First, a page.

References

DeWitte, D.J., Larmann, R.M., & Shields, M.K. (2012). Gateways to art.    New York, New York: Thames & Hudson Inc.

Tran, M. (2014). Ancient Babylonian art shows the origins of justice.                   State Press Magazine. Retrieved from                                                                     http://www.statepress.com/2014/01/29/ancient-art-shows-     the-origins-of-justice/

Martin, C. (2013). Art with a social conscience. The Lancet, volume 382   (issue 9895). Retrieved from                                                                                       http://www.thelancet.com/journals/lancet/article/PIIS0140-6736(13)61850-4/fulltext

Brody, R. (2012). The inadequacy of Berlin’s “Memorial to the        murdered Jews of Europe.” The New Yorker. Retrieved from http://www.newyorker.com/the-front-row/the-inadequacy-of-   berlins-memorial-to-the-murdered-jews-of-europe

Cambodia Query

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Hello, All!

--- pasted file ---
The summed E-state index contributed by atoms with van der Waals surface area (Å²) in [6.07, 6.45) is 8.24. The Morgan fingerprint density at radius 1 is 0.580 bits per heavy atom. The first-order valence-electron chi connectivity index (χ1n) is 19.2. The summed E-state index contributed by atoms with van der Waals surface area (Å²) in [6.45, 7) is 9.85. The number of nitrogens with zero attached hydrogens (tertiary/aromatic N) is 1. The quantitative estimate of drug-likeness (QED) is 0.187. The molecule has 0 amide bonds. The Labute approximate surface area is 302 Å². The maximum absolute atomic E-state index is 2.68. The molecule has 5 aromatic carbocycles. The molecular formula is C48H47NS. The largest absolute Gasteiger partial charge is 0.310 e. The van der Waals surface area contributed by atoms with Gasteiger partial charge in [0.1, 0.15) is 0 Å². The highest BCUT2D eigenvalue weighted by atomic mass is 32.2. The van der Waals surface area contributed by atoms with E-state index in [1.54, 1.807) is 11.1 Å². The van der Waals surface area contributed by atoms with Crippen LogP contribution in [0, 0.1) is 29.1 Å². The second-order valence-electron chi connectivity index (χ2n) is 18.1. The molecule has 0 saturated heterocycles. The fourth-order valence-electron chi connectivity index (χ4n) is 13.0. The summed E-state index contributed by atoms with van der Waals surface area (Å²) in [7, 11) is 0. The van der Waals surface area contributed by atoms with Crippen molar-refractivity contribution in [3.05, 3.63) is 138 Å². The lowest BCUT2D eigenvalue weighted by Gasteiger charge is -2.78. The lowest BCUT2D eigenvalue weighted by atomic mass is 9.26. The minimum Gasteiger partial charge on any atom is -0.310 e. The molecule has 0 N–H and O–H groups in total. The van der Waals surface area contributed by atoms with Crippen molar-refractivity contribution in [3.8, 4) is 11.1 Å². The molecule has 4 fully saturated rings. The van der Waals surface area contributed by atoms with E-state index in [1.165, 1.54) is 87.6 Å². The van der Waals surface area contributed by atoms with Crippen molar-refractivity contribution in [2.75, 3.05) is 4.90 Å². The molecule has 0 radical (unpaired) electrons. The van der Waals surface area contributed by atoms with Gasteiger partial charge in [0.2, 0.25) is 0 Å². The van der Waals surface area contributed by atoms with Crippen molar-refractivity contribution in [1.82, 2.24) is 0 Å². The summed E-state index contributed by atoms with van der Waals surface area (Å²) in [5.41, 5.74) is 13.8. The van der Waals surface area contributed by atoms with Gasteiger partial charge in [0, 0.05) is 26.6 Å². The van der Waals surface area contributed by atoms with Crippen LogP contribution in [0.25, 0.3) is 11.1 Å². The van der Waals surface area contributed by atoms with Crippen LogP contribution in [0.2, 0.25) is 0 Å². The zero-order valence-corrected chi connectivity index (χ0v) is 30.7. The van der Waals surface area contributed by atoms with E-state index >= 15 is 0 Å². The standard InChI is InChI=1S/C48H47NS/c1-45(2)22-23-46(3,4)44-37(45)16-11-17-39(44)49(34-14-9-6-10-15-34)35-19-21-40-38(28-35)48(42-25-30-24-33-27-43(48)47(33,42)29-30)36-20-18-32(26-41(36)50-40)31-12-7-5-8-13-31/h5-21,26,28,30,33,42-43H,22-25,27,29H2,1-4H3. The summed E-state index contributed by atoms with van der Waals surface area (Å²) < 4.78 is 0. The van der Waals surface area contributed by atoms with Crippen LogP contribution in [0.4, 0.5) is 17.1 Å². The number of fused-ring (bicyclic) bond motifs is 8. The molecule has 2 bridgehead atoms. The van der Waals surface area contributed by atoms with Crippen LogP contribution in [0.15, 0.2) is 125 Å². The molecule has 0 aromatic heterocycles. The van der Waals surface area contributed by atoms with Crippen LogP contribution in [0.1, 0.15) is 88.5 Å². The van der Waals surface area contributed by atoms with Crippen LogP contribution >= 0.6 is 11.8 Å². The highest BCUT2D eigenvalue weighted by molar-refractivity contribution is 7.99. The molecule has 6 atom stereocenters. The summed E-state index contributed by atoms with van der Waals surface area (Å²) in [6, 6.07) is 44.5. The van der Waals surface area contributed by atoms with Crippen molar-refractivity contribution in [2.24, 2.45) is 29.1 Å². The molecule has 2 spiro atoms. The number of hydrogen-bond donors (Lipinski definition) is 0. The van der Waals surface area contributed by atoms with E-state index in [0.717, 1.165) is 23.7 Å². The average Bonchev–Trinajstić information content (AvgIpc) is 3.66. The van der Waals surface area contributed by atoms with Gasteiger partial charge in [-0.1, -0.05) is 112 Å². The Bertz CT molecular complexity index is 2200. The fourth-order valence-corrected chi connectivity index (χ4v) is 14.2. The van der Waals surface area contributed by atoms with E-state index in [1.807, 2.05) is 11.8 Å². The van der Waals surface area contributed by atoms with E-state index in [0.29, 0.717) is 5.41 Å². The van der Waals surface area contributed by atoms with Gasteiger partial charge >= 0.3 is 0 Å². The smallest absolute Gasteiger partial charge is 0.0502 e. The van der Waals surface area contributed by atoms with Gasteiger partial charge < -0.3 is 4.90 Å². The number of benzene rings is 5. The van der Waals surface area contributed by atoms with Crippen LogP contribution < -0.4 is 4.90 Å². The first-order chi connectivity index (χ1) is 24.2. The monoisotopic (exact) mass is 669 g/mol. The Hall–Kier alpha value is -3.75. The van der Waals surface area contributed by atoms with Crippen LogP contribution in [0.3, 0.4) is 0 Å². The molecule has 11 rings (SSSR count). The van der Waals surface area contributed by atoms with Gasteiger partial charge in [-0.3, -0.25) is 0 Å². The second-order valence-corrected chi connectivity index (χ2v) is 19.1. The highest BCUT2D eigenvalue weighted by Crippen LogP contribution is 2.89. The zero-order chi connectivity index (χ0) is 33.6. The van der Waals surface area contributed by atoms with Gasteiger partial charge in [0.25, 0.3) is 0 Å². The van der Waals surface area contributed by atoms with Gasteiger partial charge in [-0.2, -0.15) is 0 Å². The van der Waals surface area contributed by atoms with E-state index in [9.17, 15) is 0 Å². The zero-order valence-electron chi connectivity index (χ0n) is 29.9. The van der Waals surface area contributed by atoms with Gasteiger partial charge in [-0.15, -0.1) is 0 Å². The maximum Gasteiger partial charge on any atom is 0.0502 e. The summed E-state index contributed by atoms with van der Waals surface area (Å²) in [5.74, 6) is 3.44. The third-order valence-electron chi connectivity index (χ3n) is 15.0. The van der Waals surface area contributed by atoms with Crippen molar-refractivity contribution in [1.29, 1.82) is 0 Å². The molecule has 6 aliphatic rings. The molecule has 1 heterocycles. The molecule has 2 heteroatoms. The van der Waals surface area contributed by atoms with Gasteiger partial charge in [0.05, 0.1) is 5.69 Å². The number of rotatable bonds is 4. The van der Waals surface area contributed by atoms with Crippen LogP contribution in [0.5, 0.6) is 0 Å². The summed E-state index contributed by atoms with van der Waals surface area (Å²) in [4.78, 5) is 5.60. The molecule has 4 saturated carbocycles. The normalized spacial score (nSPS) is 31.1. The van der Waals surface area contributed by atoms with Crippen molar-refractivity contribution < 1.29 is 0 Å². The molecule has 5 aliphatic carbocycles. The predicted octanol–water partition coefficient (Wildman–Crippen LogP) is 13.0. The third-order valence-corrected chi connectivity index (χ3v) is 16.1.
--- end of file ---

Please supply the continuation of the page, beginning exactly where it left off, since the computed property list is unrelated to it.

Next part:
I am looking for opinions from experienced travelers/volunteers regarding my housing while I will be volunteering in Phnom Penh, Cambodia for a few weeks.  The choice of housing: stay with a host family or stay at the volunteer organization’s hostel?  I can see both choices being rewarding so just trying to put feelers out for any thoughts from fellow travelers out there.

There’s internet and food (two very important things:) at both options.  Private room with the family and shared room at the hostel…

Thanks for your thoughts and time!

Blue oblivion, mute memory

Been mulling similar thots over the last few days…and found this today. Love how she expresses this concept.

Ginger writing - Instawrite

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Nothing ever truly abandons the mind forever. Neither pain, nor love, nor happiness or sadness… every moment lived and every emotion felt remain inside the body and the consciousness as an echo, bouncing endlessly between the walls of sanity.

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Monday Meditation

“How strange is the lot of us mortals! Each of us is here for a brief sojourn; for what purpose he knows not, though he senses it. But without deeper reflection one knows from daily life that one exists for other people.” Albert Einstein

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My sweet gramma.                                   Me and baby sis many years ago…:)